A recent study by the National Assembly Research Service forecast South Koreans will be extinct by 2750 if the nation's fertility rate, which declined to a new low of 1.19 children per woman last year, continues to remain at the same level.
A simulation in the study suggested that the country's current population of 50 million would shrink to 40 million in 2056 and 10 million in 2136 before the last South Korean died in 2750, making it the first national group in the world to become extinct.
Though a worst-case scenario based on the premise that all other conditions would remain unchanged, the results of the simulation were alarming enough to heighten public awareness of the severe demographic challenges facing the nation.
In realistic terms, however, a more immediate and serious problem may be the rapid aging of the population. Koreans aged 65 or older accounted for 12.6 per cent of the total population last year, the fifth-lowest proportion among the 34 member states of the Organisation for Economic Cooperation and Development.
But over the last four decades, Korea's elderly population has grown at the fastest pace - by four times, more than double the OECD average of 1.6 times, according to a study released last week by the Korea Institute for Industrial Economics and Trade. The proportion of elderly people in the country is forecast to exceed 20 per cent by 2026.
The rapidly aging population, coupled with the lowest birthrate among major advanced nations, is posing a slew of socioeconomic problems for Korea. Experts have warned that the country will struggle with a labour shortage, fiscal strains caused by rising welfare costs, chronic economic sluggishness and excessively conservative trends dominating society.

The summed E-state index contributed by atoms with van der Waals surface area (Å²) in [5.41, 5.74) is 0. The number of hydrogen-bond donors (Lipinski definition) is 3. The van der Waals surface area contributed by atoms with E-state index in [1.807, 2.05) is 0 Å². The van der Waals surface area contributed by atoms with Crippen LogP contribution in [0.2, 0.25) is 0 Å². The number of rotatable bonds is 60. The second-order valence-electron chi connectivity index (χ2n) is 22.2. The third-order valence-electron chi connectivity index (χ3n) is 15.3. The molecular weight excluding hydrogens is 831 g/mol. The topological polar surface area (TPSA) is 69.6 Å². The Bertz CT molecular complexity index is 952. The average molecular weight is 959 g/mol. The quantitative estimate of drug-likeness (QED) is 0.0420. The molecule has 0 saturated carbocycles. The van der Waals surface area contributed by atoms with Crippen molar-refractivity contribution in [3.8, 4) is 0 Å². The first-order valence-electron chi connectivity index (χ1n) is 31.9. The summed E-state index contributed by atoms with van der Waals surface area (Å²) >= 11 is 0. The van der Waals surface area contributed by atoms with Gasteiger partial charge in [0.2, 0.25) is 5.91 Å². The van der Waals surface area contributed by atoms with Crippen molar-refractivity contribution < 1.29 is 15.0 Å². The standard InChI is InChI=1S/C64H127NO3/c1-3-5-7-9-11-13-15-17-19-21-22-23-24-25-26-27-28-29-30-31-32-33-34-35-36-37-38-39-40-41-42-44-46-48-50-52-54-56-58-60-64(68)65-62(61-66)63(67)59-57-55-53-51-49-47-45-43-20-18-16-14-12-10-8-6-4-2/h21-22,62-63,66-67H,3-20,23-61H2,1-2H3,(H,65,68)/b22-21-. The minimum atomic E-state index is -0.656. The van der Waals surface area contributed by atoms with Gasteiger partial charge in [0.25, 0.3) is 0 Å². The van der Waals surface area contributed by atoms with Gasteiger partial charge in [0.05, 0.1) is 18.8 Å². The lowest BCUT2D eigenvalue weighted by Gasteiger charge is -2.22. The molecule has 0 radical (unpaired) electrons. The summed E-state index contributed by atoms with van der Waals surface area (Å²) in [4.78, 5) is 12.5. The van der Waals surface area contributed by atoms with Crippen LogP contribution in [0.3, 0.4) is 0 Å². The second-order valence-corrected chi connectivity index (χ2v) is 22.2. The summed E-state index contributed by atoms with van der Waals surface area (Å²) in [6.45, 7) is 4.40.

Debate has been galvanised in recent years on how to cope with changes in the demographic structure. But government policymakers and society as a whole still seem to lack a sense of urgency in addressing demographic challenges.
It is crucial to make effective and persistent efforts to boost the fertility rate, which has remained well below the level required to sustain the current population.
But government policies, including expanding support for child care, have not led to a meaningful rise in the number of newborns in recent years as young Koreans are delaying marriage and childbirth due to deepening economic uncertainties as well as a growing sense of individualism.
More immediate and practical measures need to be taken to prepare for a possible shrinkage of the workforce. The proportion of economically active members of society aged 15-64 stood at 73.1 per cent in Korea last year, surpassing the OECD average of 66.6 per cent. But the ratio is projected to begin declining sharply from 2017.
The measures needed to offset the decrease in the number of working-age people have been relatively well conceived and documented. Necessary measures should now be implemented in a more concrete, comprehensive and urgent manner.
More educated women should be encouraged to join the workforce. The retirement age, which is set to be raised to 60 in 2016 under a revised law, ought to be further extended.
The average life expectancy of Koreans - 80 for men and 85 for women - has reached that of other advanced nations, most of which set the legal retirement age at 65 or older. Serious consideration should also be given to changing immigration policies to accept more immigrants, especially those with professional skills.